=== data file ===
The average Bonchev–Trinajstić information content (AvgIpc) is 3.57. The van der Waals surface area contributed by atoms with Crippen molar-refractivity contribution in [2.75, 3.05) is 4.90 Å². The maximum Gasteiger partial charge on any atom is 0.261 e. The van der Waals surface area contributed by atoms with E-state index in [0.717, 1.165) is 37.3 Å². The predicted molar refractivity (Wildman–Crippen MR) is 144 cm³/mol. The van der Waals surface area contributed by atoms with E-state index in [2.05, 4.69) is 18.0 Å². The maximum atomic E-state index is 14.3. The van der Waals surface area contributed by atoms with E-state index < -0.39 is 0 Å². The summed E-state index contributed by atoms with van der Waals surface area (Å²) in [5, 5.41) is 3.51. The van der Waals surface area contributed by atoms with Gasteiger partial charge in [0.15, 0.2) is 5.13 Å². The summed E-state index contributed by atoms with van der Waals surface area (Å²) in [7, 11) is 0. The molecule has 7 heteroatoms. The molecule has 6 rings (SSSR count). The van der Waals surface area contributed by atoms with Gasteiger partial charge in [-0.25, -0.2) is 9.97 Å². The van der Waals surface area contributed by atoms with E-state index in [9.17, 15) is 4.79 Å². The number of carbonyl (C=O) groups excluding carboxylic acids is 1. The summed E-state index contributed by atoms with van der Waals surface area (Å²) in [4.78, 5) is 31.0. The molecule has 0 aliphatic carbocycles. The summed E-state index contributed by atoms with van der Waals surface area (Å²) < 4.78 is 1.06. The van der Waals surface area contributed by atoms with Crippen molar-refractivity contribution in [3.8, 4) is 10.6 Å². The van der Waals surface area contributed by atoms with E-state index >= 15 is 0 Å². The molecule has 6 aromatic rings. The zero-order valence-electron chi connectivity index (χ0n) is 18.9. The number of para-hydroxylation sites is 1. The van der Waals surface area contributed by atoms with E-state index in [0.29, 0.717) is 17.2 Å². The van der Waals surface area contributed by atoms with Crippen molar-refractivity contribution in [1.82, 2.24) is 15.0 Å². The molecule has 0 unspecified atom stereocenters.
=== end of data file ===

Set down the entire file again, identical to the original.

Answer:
The average Bonchev–Trinajstić information content (AvgIpc) is 3.57. The van der Waals surface area contributed by atoms with Crippen molar-refractivity contribution in [2.75, 3.05) is 4.90 Å². The maximum Gasteiger partial charge on any atom is 0.261 e. The van der Waals surface area contributed by atoms with E-state index in [0.717, 1.165) is 37.3 Å². The predicted molar refractivity (Wildman–Crippen MR) is 144 cm³/mol. The van der Waals surface area contributed by atoms with E-state index in [2.05, 4.69) is 18.0 Å². The maximum atomic E-state index is 14.3. The van der Waals surface area contributed by atoms with E-state index < -0.39 is 0 Å². The summed E-state index contributed by atoms with van der Waals surface area (Å²) in [5, 5.41) is 3.51. The van der Waals surface area contributed by atoms with Gasteiger partial charge in [0.15, 0.2) is 5.13 Å². The summed E-state index contributed by atoms with van der Waals surface area (Å²) in [7, 11) is 0. The molecule has 7 heteroatoms. The molecule has 6 rings (SSSR count). The van der Waals surface area contributed by atoms with Gasteiger partial charge in [-0.25, -0.2) is 9.97 Å². The van der Waals surface area contributed by atoms with E-state index in [9.17, 15) is 4.79 Å². The number of carbonyl (C=O) groups excluding carboxylic acids is 1. The summed E-state index contributed by atoms with van der Waals surface area (Å²) in [4.78, 5) is 31.0. The molecule has 0 aliphatic carbocycles. The summed E-state index contributed by atoms with van der Waals surface area (Å²) < 4.78 is 1.06. The van der Waals surface area contributed by atoms with Crippen molar-refractivity contribution in [3.8, 4) is 10.6 Å². The van der Waals surface area contributed by atoms with E-state index >= 15 is 0 Å². The molecule has 6 aromatic rings. The zero-order valence-electron chi connectivity index (χ0n) is 18.9. The number of para-hydroxylation sites is 1. The van der Waals surface area contributed by atoms with E-state index in [0.29, 0.717) is 17.2 Å². The van der Waals surface area contributed by atoms with Crippen molar-refractivity contribution in [1.82, 2.24) is 15.0 Å². The molecule has 0 unspecified atom stereocenters.